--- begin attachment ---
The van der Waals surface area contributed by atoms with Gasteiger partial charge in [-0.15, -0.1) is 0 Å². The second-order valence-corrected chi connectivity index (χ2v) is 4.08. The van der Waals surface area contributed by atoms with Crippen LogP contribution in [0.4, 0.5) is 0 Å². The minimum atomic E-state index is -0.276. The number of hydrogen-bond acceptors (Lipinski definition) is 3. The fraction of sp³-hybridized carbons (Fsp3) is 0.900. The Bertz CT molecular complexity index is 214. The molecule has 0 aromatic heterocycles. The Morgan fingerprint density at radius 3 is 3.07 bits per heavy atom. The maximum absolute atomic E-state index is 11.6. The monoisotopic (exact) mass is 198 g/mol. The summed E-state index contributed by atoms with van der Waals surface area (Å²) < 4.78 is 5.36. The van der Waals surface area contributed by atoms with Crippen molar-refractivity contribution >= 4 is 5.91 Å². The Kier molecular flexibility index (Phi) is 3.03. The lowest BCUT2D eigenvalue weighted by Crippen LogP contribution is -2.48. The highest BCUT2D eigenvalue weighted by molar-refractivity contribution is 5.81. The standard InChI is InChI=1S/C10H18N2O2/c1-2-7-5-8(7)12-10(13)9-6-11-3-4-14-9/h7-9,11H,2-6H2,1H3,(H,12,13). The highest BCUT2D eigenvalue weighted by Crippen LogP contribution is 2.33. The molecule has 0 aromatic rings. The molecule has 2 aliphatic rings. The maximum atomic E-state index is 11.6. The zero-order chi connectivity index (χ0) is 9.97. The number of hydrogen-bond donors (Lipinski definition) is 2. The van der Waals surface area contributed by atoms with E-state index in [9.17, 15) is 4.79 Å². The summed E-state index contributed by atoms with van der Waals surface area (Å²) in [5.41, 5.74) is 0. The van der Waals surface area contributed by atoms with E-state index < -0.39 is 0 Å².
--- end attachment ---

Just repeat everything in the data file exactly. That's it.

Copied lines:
The van der Waals surface area contributed by atoms with Gasteiger partial charge in [-0.15, -0.1) is 0 Å². The second-order valence-corrected chi connectivity index (χ2v) is 4.08. The van der Waals surface area contributed by atoms with Crippen LogP contribution in [0.4, 0.5) is 0 Å². The minimum atomic E-state index is -0.276. The number of hydrogen-bond acceptors (Lipinski definition) is 3. The fraction of sp³-hybridized carbons (Fsp3) is 0.900. The Bertz CT molecular complexity index is 214. The molecule has 0 aromatic heterocycles. The Morgan fingerprint density at radius 3 is 3.07 bits per heavy atom. The maximum absolute atomic E-state index is 11.6. The monoisotopic (exact) mass is 198 g/mol. The summed E-state index contributed by atoms with van der Waals surface area (Å²) < 4.78 is 5.36. The van der Waals surface area contributed by atoms with Crippen molar-refractivity contribution >= 4 is 5.91 Å². The Kier molecular flexibility index (Phi) is 3.03. The lowest BCUT2D eigenvalue weighted by Crippen LogP contribution is -2.48. The highest BCUT2D eigenvalue weighted by molar-refractivity contribution is 5.81. The standard InChI is InChI=1S/C10H18N2O2/c1-2-7-5-8(7)12-10(13)9-6-11-3-4-14-9/h7-9,11H,2-6H2,1H3,(H,12,13). The highest BCUT2D eigenvalue weighted by Crippen LogP contribution is 2.33. The molecule has 0 aromatic rings. The molecule has 2 aliphatic rings. The maximum atomic E-state index is 11.6. The zero-order chi connectivity index (χ0) is 9.97. The number of hydrogen-bond donors (Lipinski definition) is 2. The van der Waals surface area contributed by atoms with E-state index in [9.17, 15) is 4.79 Å². The summed E-state index contributed by atoms with van der Waals surface area (Å²) in [5.41, 5.74) is 0. The van der Waals surface area contributed by atoms with E-state index < -0.39 is 0 Å².